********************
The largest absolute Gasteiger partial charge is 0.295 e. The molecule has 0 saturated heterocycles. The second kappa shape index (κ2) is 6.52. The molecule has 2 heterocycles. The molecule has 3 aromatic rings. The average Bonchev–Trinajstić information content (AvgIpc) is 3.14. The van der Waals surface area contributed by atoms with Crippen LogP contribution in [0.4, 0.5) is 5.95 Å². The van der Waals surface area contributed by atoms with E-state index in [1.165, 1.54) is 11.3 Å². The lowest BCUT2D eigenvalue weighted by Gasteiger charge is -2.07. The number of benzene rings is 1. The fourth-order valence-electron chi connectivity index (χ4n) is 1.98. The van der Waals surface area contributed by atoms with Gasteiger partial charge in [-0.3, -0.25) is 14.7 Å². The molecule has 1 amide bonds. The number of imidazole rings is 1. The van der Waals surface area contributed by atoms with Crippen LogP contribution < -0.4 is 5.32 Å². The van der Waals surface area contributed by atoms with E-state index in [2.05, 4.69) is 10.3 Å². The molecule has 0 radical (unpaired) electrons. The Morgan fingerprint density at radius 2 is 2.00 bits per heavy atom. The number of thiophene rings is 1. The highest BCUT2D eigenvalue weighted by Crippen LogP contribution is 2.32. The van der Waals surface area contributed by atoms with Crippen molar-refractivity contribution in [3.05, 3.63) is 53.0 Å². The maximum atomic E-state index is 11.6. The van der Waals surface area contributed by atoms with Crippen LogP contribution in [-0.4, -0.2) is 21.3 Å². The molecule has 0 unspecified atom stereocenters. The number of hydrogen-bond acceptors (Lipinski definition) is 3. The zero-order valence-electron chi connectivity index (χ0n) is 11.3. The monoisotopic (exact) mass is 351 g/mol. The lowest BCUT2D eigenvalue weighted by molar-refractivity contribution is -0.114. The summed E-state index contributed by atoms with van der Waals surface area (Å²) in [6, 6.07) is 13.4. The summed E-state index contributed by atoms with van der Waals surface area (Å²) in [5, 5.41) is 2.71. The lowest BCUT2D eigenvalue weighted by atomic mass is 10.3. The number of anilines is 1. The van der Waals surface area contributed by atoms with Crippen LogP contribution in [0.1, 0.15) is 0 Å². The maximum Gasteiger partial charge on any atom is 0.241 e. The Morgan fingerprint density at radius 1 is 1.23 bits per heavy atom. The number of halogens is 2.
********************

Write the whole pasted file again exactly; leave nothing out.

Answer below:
The largest absolute Gasteiger partial charge is 0.295 e. The molecule has 0 saturated heterocycles. The second kappa shape index (κ2) is 6.52. The molecule has 2 heterocycles. The molecule has 3 aromatic rings. The average Bonchev–Trinajstić information content (AvgIpc) is 3.14. The van der Waals surface area contributed by atoms with Crippen LogP contribution in [0.4, 0.5) is 5.95 Å². The van der Waals surface area contributed by atoms with E-state index in [1.165, 1.54) is 11.3 Å². The lowest BCUT2D eigenvalue weighted by Gasteiger charge is -2.07. The number of benzene rings is 1. The fourth-order valence-electron chi connectivity index (χ4n) is 1.98. The van der Waals surface area contributed by atoms with Gasteiger partial charge in [-0.3, -0.25) is 14.7 Å². The molecule has 1 amide bonds. The number of imidazole rings is 1. The van der Waals surface area contributed by atoms with Crippen LogP contribution < -0.4 is 5.32 Å². The van der Waals surface area contributed by atoms with E-state index in [2.05, 4.69) is 10.3 Å². The molecule has 0 radical (unpaired) electrons. The Morgan fingerprint density at radius 2 is 2.00 bits per heavy atom. The number of thiophene rings is 1. The highest BCUT2D eigenvalue weighted by Crippen LogP contribution is 2.32. The van der Waals surface area contributed by atoms with Crippen molar-refractivity contribution in [3.05, 3.63) is 53.0 Å². The maximum atomic E-state index is 11.6. The van der Waals surface area contributed by atoms with Crippen LogP contribution in [-0.4, -0.2) is 21.3 Å². The molecule has 0 unspecified atom stereocenters. The number of hydrogen-bond acceptors (Lipinski definition) is 3. The zero-order valence-electron chi connectivity index (χ0n) is 11.3. The monoisotopic (exact) mass is 351 g/mol. The lowest BCUT2D eigenvalue weighted by molar-refractivity contribution is -0.114. The summed E-state index contributed by atoms with van der Waals surface area (Å²) in [6, 6.07) is 13.4. The summed E-state index contributed by atoms with van der Waals surface area (Å²) in [5, 5.41) is 2.71. The lowest BCUT2D eigenvalue weighted by atomic mass is 10.3. The number of anilines is 1. The van der Waals surface area contributed by atoms with Crippen LogP contribution in [0.1, 0.15) is 0 Å². The maximum Gasteiger partial charge on any atom is 0.241 e. The Morgan fingerprint density at radius 1 is 1.23 bits per heavy atom. The number of halogens is 2.